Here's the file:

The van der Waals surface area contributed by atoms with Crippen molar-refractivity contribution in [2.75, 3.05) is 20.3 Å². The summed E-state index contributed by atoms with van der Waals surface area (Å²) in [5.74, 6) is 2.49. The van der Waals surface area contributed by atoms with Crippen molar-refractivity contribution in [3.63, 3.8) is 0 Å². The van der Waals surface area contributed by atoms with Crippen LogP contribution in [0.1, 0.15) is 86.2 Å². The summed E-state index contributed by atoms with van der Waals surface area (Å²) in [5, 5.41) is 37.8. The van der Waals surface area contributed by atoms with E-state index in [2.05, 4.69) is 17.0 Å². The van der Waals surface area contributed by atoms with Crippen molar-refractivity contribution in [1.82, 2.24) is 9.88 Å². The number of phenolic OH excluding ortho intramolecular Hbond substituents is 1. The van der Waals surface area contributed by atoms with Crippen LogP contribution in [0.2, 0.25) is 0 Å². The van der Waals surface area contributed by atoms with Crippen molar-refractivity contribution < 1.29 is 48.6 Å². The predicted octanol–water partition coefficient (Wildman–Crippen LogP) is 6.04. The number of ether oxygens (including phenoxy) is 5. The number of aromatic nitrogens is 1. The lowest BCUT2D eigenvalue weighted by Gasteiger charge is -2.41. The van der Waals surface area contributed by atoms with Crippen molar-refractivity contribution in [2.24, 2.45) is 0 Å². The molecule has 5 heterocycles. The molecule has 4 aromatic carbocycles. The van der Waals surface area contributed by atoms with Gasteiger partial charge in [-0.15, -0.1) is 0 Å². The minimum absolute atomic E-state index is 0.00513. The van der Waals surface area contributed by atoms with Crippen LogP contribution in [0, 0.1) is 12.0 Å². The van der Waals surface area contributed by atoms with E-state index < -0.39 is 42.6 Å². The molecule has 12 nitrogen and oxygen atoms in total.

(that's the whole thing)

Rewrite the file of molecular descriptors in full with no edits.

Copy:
The van der Waals surface area contributed by atoms with Crippen molar-refractivity contribution in [2.75, 3.05) is 20.3 Å². The summed E-state index contributed by atoms with van der Waals surface area (Å²) in [5.74, 6) is 2.49. The van der Waals surface area contributed by atoms with Crippen molar-refractivity contribution in [3.63, 3.8) is 0 Å². The van der Waals surface area contributed by atoms with Crippen LogP contribution in [0.1, 0.15) is 86.2 Å². The summed E-state index contributed by atoms with van der Waals surface area (Å²) in [5, 5.41) is 37.8. The van der Waals surface area contributed by atoms with E-state index in [2.05, 4.69) is 17.0 Å². The van der Waals surface area contributed by atoms with Crippen molar-refractivity contribution in [1.82, 2.24) is 9.88 Å². The number of phenolic OH excluding ortho intramolecular Hbond substituents is 1. The van der Waals surface area contributed by atoms with Crippen LogP contribution in [0.2, 0.25) is 0 Å². The van der Waals surface area contributed by atoms with Crippen molar-refractivity contribution < 1.29 is 48.6 Å². The predicted octanol–water partition coefficient (Wildman–Crippen LogP) is 6.04. The number of ether oxygens (including phenoxy) is 5. The number of aromatic nitrogens is 1. The lowest BCUT2D eigenvalue weighted by Gasteiger charge is -2.41. The van der Waals surface area contributed by atoms with Crippen molar-refractivity contribution in [2.24, 2.45) is 0 Å². The molecule has 5 heterocycles. The molecule has 4 aromatic carbocycles. The van der Waals surface area contributed by atoms with Gasteiger partial charge in [-0.15, -0.1) is 0 Å². The minimum absolute atomic E-state index is 0.00513. The van der Waals surface area contributed by atoms with Crippen LogP contribution in [0, 0.1) is 12.0 Å². The van der Waals surface area contributed by atoms with E-state index < -0.39 is 42.6 Å². The molecule has 12 nitrogen and oxygen atoms in total.